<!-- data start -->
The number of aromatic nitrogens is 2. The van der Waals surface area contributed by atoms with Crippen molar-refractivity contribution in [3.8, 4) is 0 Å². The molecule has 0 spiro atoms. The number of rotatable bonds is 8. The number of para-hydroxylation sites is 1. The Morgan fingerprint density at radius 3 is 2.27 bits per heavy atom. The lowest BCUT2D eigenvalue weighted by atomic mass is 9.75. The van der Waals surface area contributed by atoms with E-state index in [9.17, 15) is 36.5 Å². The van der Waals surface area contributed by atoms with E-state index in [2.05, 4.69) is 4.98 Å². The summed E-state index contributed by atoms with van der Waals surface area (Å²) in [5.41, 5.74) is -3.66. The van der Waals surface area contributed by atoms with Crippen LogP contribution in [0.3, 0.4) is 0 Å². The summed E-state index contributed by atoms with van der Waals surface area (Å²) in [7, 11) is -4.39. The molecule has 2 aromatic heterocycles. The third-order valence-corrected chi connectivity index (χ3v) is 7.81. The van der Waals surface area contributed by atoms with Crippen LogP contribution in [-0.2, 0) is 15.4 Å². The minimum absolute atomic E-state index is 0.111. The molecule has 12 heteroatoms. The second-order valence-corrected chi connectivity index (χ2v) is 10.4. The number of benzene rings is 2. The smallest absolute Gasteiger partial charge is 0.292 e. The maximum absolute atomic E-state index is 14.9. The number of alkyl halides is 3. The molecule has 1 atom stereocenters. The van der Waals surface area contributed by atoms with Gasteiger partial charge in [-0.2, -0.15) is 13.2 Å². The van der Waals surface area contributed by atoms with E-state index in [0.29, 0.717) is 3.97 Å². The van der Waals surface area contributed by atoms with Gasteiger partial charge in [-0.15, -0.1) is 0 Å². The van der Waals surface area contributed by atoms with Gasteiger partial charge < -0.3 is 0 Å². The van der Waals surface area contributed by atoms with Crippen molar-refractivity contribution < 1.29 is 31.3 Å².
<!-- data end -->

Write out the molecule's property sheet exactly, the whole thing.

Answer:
The number of aromatic nitrogens is 2. The van der Waals surface area contributed by atoms with Crippen molar-refractivity contribution in [3.8, 4) is 0 Å². The molecule has 0 spiro atoms. The number of rotatable bonds is 8. The number of para-hydroxylation sites is 1. The Morgan fingerprint density at radius 3 is 2.27 bits per heavy atom. The lowest BCUT2D eigenvalue weighted by atomic mass is 9.75. The van der Waals surface area contributed by atoms with E-state index in [9.17, 15) is 36.5 Å². The van der Waals surface area contributed by atoms with E-state index in [2.05, 4.69) is 4.98 Å². The summed E-state index contributed by atoms with van der Waals surface area (Å²) in [5.41, 5.74) is -3.66. The van der Waals surface area contributed by atoms with Crippen LogP contribution in [0.3, 0.4) is 0 Å². The summed E-state index contributed by atoms with van der Waals surface area (Å²) in [7, 11) is -4.39. The molecule has 2 aromatic heterocycles. The third-order valence-corrected chi connectivity index (χ3v) is 7.81. The van der Waals surface area contributed by atoms with Crippen LogP contribution in [-0.2, 0) is 15.4 Å². The minimum absolute atomic E-state index is 0.111. The molecule has 12 heteroatoms. The second-order valence-corrected chi connectivity index (χ2v) is 10.4. The number of benzene rings is 2. The smallest absolute Gasteiger partial charge is 0.292 e. The maximum absolute atomic E-state index is 14.9. The number of alkyl halides is 3. The molecule has 1 atom stereocenters. The van der Waals surface area contributed by atoms with Gasteiger partial charge in [-0.2, -0.15) is 13.2 Å². The van der Waals surface area contributed by atoms with E-state index in [0.29, 0.717) is 3.97 Å². The van der Waals surface area contributed by atoms with Gasteiger partial charge in [-0.15, -0.1) is 0 Å². The van der Waals surface area contributed by atoms with Gasteiger partial charge < -0.3 is 0 Å². The van der Waals surface area contributed by atoms with Crippen molar-refractivity contribution < 1.29 is 31.3 Å².